When the printed copy comes back in good shape, you will be notified of your release date. If the publisher sends out for reviews, they are done at this time as well. If not, that is something you should look into. Reviews do help sales--good or bad. Most publishers do offer you free copies; the number depends on the publisher which will be stated in the contract. Use your copies for marketing purposes.

Enjoy the ride when you get there. It may be frustrating at times but you really need to be patient because you're finally there! Relax! You're done a big part of your job as a writer, let the publisher do theirs so you can get back to your next job as a writer--writing another book, and marketing the one that's coming out! It gets a little more challenging at that point lol.

Here's something to look forward to.......When you meet a fan who wants your autograph and can't stop talking about how much he or she enjoyed your book, its a great feeling. Nothing can replace it. When you read your book out loud in a library or someplace else while others listen carefully, its a great feeling. When you run into someone who recognizes you from your book, its a great feeling. All of it makes the heartache and sweat worth it!

See you all tomorrow!


Amber

Amber Grosjean
March 25th, 2010, 08:20 PM
Ok let's refresh now.

1. Do your homework. Know your story inside and out so you know what to look for in a publisher. Know the genre, your audience, and what the story is about in a quick sentence.

2. When searching for a publisher, look at their guidelines. Look at the books they have published in the past. Talk to those authors if you can. How do they distribute their books? Research is key here. Don't leave room for mistakes--this is the place that's going to take your book over and help make it sell so choose wisely.

3. Be professional

4. When writing a query, your writing ability matters. Check all spelling, grammar, punctuation, etc. If the publisher can't get pass the query, you've lost your chance. Include your bio, experience, information about the book, your background if it relates to the story (esp if non-fiction).

5. Don't just sit back and wait to hear from them. It takes time so begin the next book right away.

6. If it comes back as a reject, don't take it personally. Learn from it and make it better. Go back to editing, pruning, tightening, etc. Send it back out to another publisher.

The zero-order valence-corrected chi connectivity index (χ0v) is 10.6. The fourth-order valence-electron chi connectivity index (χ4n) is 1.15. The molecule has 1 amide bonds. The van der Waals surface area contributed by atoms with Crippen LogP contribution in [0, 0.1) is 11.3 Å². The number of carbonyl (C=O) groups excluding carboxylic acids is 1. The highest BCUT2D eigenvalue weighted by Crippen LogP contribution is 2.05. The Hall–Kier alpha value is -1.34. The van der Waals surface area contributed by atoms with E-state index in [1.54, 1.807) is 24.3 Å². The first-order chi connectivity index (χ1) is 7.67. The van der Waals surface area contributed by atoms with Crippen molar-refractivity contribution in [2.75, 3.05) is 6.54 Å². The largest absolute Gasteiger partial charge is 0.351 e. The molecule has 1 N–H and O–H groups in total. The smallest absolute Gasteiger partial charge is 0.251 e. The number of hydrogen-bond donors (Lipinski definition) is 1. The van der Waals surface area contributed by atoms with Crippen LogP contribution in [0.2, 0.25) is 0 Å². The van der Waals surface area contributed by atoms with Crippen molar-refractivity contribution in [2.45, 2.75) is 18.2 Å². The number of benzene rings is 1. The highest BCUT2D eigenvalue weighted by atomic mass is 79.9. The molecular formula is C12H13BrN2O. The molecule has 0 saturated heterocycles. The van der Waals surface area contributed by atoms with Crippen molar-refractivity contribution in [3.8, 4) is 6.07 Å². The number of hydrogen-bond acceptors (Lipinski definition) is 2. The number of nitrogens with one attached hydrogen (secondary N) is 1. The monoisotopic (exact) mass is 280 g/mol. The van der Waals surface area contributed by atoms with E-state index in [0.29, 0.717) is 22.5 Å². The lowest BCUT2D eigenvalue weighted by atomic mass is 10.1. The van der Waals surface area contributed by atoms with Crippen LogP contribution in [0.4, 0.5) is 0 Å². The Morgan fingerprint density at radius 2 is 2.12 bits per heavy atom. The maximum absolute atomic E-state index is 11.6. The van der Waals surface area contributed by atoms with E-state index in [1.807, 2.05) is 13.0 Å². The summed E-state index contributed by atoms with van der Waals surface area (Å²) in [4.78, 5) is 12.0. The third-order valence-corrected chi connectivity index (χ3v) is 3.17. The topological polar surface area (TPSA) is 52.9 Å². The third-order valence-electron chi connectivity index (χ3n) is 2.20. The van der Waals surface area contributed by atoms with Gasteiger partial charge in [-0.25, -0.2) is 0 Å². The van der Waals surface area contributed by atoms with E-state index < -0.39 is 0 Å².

7. When you get accepted, be prepared to work some more. Listen to the editors. Work with them to make it better. Stick to your guns on the important things you want in the story but be flexible. At this point, begin the marketing process. Get the word out that your new book is coming soon.

8. Work with the cover artist. Be patient on all aspects of the job. If you don't like it, be honest about it. If you love it, tell them. Font is included with that and can make a difference.

9. While waiting for edits from the publisher and the cover design, keep yourself busy by writing and marketing. This is a never ending job so don't slow down just because you're getting published. It only gets more challenging when you have multiple books out. The more books you have written at this stage, the better it will be so keep up with the writing.

10. Don't forget to celebrate! You've accomplished something big, be proud of that. Your successful now. Remember, you're a professional writer the moment you signed that contract--act like it. You don't have to change your wardrobe or anything but you do need to be more professional in attitude and personality.

11. You're welcome to print this out as a reminder so when you get to this point, you're ready for it. Just remember this--all publishers are different. What you do with one may be different with the next one so keep in contact with each publisher along the way. Establish a business relationship with them and keep it strong. If you do this well, publishing a second book with them will be easy. Of course, sales matter which is where the marketing comes in. Never count on them even if they do help in the marketing.

For the rest of the week, we're going to discuss marketing. Since we do have a few days (5) left, we can also discuss finding time to write that second book if you'd like. Let me know.


Amber

Amber Grosjean
March 27th, 2010, 12:18 AM
Once you sign the contract, you may want to begin looking into promoting yourself and your book. If it is your first book, you will want to do everything you can to get your name out there (and the title of the book). Once you have enough books out there, your name will sell itself but it does take a lot of time and effort to get to that point. But it will happen.

First of all, never pass a chance to promote your book. Any time you have a chance to talk to someone, work your book into the discussion. People think authors are celebrities so when they hear you've published a book, they become very interested in hearing about it. I know this from experience lol.

Websites are a good investment. Some say you don't need one, others say its a must. If you can establish yourself online somewhere, do it. Websites are a great way to do that. Blogging is another. Using both together is also great.